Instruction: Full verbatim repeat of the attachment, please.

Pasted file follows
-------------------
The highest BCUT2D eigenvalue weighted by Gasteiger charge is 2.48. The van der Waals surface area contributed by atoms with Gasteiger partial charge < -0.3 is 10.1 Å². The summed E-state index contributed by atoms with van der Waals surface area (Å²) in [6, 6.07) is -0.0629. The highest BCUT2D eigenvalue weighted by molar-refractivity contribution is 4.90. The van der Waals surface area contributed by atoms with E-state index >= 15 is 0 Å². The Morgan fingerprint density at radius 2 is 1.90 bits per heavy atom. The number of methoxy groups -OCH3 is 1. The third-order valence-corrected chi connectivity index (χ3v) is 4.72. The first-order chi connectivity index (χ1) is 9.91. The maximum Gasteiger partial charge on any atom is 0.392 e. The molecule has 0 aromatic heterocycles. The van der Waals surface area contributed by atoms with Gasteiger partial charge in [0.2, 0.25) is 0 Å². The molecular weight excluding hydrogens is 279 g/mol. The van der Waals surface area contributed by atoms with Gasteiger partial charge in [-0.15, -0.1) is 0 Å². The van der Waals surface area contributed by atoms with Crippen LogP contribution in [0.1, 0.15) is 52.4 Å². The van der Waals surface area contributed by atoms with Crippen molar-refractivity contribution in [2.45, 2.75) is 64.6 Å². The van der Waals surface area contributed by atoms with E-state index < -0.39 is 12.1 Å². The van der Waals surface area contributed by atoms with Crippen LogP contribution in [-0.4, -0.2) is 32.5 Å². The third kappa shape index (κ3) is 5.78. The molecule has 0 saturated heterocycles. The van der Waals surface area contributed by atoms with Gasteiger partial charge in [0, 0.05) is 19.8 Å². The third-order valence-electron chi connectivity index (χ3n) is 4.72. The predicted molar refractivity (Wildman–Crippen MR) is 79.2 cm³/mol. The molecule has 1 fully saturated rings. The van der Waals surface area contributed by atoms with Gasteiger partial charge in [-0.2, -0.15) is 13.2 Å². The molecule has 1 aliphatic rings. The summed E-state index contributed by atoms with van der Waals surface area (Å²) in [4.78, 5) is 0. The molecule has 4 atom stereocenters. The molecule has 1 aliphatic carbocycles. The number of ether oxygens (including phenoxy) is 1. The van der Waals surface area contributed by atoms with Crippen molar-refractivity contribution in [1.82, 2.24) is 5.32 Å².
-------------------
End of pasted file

The highest BCUT2D eigenvalue weighted by Gasteiger charge is 2.48. The van der Waals surface area contributed by atoms with Gasteiger partial charge < -0.3 is 10.1 Å². The summed E-state index contributed by atoms with van der Waals surface area (Å²) in [6, 6.07) is -0.0629. The highest BCUT2D eigenvalue weighted by molar-refractivity contribution is 4.90. The van der Waals surface area contributed by atoms with E-state index >= 15 is 0 Å². The Morgan fingerprint density at radius 2 is 1.90 bits per heavy atom. The number of methoxy groups -OCH3 is 1. The third-order valence-corrected chi connectivity index (χ3v) is 4.72. The first-order chi connectivity index (χ1) is 9.91. The maximum Gasteiger partial charge on any atom is 0.392 e. The molecule has 0 aromatic heterocycles. The van der Waals surface area contributed by atoms with Gasteiger partial charge in [0.2, 0.25) is 0 Å². The molecular weight excluding hydrogens is 279 g/mol. The van der Waals surface area contributed by atoms with Gasteiger partial charge in [-0.15, -0.1) is 0 Å². The van der Waals surface area contributed by atoms with Crippen LogP contribution in [0.1, 0.15) is 52.4 Å². The van der Waals surface area contributed by atoms with Crippen molar-refractivity contribution in [2.45, 2.75) is 64.6 Å². The van der Waals surface area contributed by atoms with E-state index < -0.39 is 12.1 Å². The van der Waals surface area contributed by atoms with Crippen LogP contribution in [-0.4, -0.2) is 32.5 Å². The third kappa shape index (κ3) is 5.78. The molecule has 0 saturated heterocycles. The van der Waals surface area contributed by atoms with Gasteiger partial charge in [0, 0.05) is 19.8 Å². The third-order valence-electron chi connectivity index (χ3n) is 4.72. The predicted molar refractivity (Wildman–Crippen MR) is 79.2 cm³/mol. The molecule has 1 fully saturated rings. The van der Waals surface area contributed by atoms with Gasteiger partial charge in [-0.2, -0.15) is 13.2 Å². The molecule has 1 aliphatic rings. The summed E-state index contributed by atoms with van der Waals surface area (Å²) in [4.78, 5) is 0. The molecule has 4 atom stereocenters. The molecule has 1 aliphatic carbocycles. The number of ether oxygens (including phenoxy) is 1. The van der Waals surface area contributed by atoms with Crippen molar-refractivity contribution in [1.82, 2.24) is 5.32 Å².